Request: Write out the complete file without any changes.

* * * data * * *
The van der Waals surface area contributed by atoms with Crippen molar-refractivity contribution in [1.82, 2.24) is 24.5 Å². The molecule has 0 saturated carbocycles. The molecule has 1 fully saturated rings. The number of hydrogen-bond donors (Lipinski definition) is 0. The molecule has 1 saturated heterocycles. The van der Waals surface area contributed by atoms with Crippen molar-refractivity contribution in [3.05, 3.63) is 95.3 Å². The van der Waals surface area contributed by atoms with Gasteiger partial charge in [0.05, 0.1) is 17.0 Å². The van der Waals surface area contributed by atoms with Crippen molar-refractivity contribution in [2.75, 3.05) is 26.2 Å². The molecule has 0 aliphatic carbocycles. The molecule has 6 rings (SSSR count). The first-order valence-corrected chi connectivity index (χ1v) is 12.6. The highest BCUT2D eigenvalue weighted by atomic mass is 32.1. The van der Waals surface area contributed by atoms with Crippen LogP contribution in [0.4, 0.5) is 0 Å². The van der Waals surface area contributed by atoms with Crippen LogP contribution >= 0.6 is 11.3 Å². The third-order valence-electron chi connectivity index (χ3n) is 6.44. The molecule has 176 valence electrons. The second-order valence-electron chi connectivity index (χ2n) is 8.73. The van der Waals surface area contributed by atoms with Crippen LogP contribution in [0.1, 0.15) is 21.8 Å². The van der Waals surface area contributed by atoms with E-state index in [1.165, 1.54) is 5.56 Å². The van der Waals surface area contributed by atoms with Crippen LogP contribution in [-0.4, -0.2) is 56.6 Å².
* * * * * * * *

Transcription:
The van der Waals surface area contributed by atoms with Crippen molar-refractivity contribution in [1.82, 2.24) is 24.5 Å². The molecule has 0 saturated carbocycles. The molecule has 1 fully saturated rings. The number of hydrogen-bond donors (Lipinski definition) is 0. The molecule has 1 saturated heterocycles. The van der Waals surface area contributed by atoms with Crippen molar-refractivity contribution in [3.05, 3.63) is 95.3 Å². The van der Waals surface area contributed by atoms with Gasteiger partial charge in [0.05, 0.1) is 17.0 Å². The van der Waals surface area contributed by atoms with Crippen molar-refractivity contribution in [2.75, 3.05) is 26.2 Å². The molecule has 0 aliphatic carbocycles. The molecule has 6 rings (SSSR count). The first-order valence-corrected chi connectivity index (χ1v) is 12.6. The highest BCUT2D eigenvalue weighted by atomic mass is 32.1. The van der Waals surface area contributed by atoms with Crippen LogP contribution in [0.4, 0.5) is 0 Å². The van der Waals surface area contributed by atoms with Crippen LogP contribution >= 0.6 is 11.3 Å². The third-order valence-electron chi connectivity index (χ3n) is 6.44. The molecule has 176 valence electrons. The second-order valence-electron chi connectivity index (χ2n) is 8.73. The van der Waals surface area contributed by atoms with Crippen LogP contribution in [0.1, 0.15) is 21.8 Å². The van der Waals surface area contributed by atoms with E-state index in [1.165, 1.54) is 5.56 Å². The van der Waals surface area contributed by atoms with Crippen LogP contribution in [-0.4, -0.2) is 56.6 Å².